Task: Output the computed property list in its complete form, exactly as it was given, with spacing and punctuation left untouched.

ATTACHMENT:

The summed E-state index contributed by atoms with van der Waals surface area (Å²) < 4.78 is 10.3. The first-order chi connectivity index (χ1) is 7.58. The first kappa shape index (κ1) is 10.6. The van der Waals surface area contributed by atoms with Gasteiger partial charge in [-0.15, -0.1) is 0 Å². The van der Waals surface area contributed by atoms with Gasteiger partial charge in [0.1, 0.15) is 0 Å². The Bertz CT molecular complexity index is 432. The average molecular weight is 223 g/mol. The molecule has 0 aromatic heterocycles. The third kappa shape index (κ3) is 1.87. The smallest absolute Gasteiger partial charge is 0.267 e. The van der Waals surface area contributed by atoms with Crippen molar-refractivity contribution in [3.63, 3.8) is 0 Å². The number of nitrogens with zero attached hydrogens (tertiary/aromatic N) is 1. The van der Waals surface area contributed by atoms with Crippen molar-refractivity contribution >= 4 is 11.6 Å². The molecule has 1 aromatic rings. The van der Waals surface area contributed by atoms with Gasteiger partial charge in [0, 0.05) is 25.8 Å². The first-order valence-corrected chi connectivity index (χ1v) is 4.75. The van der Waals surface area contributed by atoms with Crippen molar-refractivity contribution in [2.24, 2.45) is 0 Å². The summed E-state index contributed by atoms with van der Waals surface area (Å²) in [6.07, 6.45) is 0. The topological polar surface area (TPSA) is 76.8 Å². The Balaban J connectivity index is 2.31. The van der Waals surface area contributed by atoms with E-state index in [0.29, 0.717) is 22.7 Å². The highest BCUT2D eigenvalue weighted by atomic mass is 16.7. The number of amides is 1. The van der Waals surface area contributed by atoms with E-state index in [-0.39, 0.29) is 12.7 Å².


The summed E-state index contributed by atoms with van der Waals surface area (Å²) < 4.78 is 10.3. The first-order chi connectivity index (χ1) is 7.58. The first kappa shape index (κ1) is 10.6. The van der Waals surface area contributed by atoms with Gasteiger partial charge in [-0.15, -0.1) is 0 Å². The van der Waals surface area contributed by atoms with Gasteiger partial charge in [0.1, 0.15) is 0 Å². The Bertz CT molecular complexity index is 432. The average molecular weight is 223 g/mol. The molecule has 0 aromatic heterocycles. The third kappa shape index (κ3) is 1.87. The smallest absolute Gasteiger partial charge is 0.267 e. The van der Waals surface area contributed by atoms with Crippen molar-refractivity contribution in [3.63, 3.8) is 0 Å². The number of nitrogens with zero attached hydrogens (tertiary/aromatic N) is 1. The van der Waals surface area contributed by atoms with Crippen molar-refractivity contribution >= 4 is 11.6 Å². The molecule has 1 aromatic rings. The van der Waals surface area contributed by atoms with Gasteiger partial charge in [0, 0.05) is 25.8 Å². The first-order valence-corrected chi connectivity index (χ1v) is 4.75. The van der Waals surface area contributed by atoms with Crippen molar-refractivity contribution in [2.24, 2.45) is 0 Å². The summed E-state index contributed by atoms with van der Waals surface area (Å²) in [6.07, 6.45) is 0. The topological polar surface area (TPSA) is 76.8 Å². The Balaban J connectivity index is 2.31. The van der Waals surface area contributed by atoms with E-state index in [0.29, 0.717) is 22.7 Å². The highest BCUT2D eigenvalue weighted by atomic mass is 16.7. The number of amides is 1. The van der Waals surface area contributed by atoms with E-state index in [-0.39, 0.29) is 12.7 Å².